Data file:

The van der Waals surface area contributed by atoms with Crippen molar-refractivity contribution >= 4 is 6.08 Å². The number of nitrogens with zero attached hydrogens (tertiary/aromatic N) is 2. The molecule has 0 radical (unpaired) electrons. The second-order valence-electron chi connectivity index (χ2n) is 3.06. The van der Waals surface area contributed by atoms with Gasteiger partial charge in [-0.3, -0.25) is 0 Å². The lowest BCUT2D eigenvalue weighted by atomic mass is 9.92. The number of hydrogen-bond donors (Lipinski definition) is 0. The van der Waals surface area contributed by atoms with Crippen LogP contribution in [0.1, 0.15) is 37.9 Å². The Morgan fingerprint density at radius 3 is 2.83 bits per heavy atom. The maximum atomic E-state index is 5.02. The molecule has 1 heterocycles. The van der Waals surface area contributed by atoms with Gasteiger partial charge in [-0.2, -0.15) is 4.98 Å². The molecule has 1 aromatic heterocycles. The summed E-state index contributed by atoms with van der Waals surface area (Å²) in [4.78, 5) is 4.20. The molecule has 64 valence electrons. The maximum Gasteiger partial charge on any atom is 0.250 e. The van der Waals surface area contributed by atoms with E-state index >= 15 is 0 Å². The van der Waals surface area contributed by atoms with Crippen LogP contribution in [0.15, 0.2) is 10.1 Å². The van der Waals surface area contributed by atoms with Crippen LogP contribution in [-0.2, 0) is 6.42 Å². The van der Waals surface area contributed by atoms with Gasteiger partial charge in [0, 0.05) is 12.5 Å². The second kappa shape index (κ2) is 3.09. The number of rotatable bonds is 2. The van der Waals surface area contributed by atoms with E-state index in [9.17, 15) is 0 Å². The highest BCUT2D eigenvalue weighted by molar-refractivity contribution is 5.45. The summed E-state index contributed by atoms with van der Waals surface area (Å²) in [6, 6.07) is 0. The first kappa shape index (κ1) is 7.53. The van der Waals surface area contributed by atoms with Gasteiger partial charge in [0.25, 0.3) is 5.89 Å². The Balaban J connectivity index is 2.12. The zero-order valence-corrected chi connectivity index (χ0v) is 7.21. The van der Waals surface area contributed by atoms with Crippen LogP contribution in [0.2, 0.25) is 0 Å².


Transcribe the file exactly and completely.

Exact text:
The van der Waals surface area contributed by atoms with Crippen molar-refractivity contribution >= 4 is 6.08 Å². The number of nitrogens with zero attached hydrogens (tertiary/aromatic N) is 2. The molecule has 0 radical (unpaired) electrons. The second-order valence-electron chi connectivity index (χ2n) is 3.06. The van der Waals surface area contributed by atoms with Gasteiger partial charge in [-0.3, -0.25) is 0 Å². The lowest BCUT2D eigenvalue weighted by atomic mass is 9.92. The number of hydrogen-bond donors (Lipinski definition) is 0. The van der Waals surface area contributed by atoms with Crippen LogP contribution in [0.1, 0.15) is 37.9 Å². The Morgan fingerprint density at radius 3 is 2.83 bits per heavy atom. The maximum atomic E-state index is 5.02. The molecule has 1 heterocycles. The van der Waals surface area contributed by atoms with Gasteiger partial charge in [-0.2, -0.15) is 4.98 Å². The molecule has 1 aromatic heterocycles. The summed E-state index contributed by atoms with van der Waals surface area (Å²) in [4.78, 5) is 4.20. The molecule has 64 valence electrons. The maximum Gasteiger partial charge on any atom is 0.250 e. The van der Waals surface area contributed by atoms with E-state index >= 15 is 0 Å². The van der Waals surface area contributed by atoms with Crippen LogP contribution in [0.15, 0.2) is 10.1 Å². The van der Waals surface area contributed by atoms with Crippen LogP contribution in [-0.2, 0) is 6.42 Å². The van der Waals surface area contributed by atoms with Gasteiger partial charge in [0, 0.05) is 12.5 Å². The second kappa shape index (κ2) is 3.09. The number of rotatable bonds is 2. The van der Waals surface area contributed by atoms with E-state index in [9.17, 15) is 0 Å². The highest BCUT2D eigenvalue weighted by molar-refractivity contribution is 5.45. The summed E-state index contributed by atoms with van der Waals surface area (Å²) in [6, 6.07) is 0. The first kappa shape index (κ1) is 7.53. The van der Waals surface area contributed by atoms with Gasteiger partial charge in [0.25, 0.3) is 5.89 Å². The Balaban J connectivity index is 2.12. The zero-order valence-corrected chi connectivity index (χ0v) is 7.21. The van der Waals surface area contributed by atoms with Crippen LogP contribution in [0.2, 0.25) is 0 Å².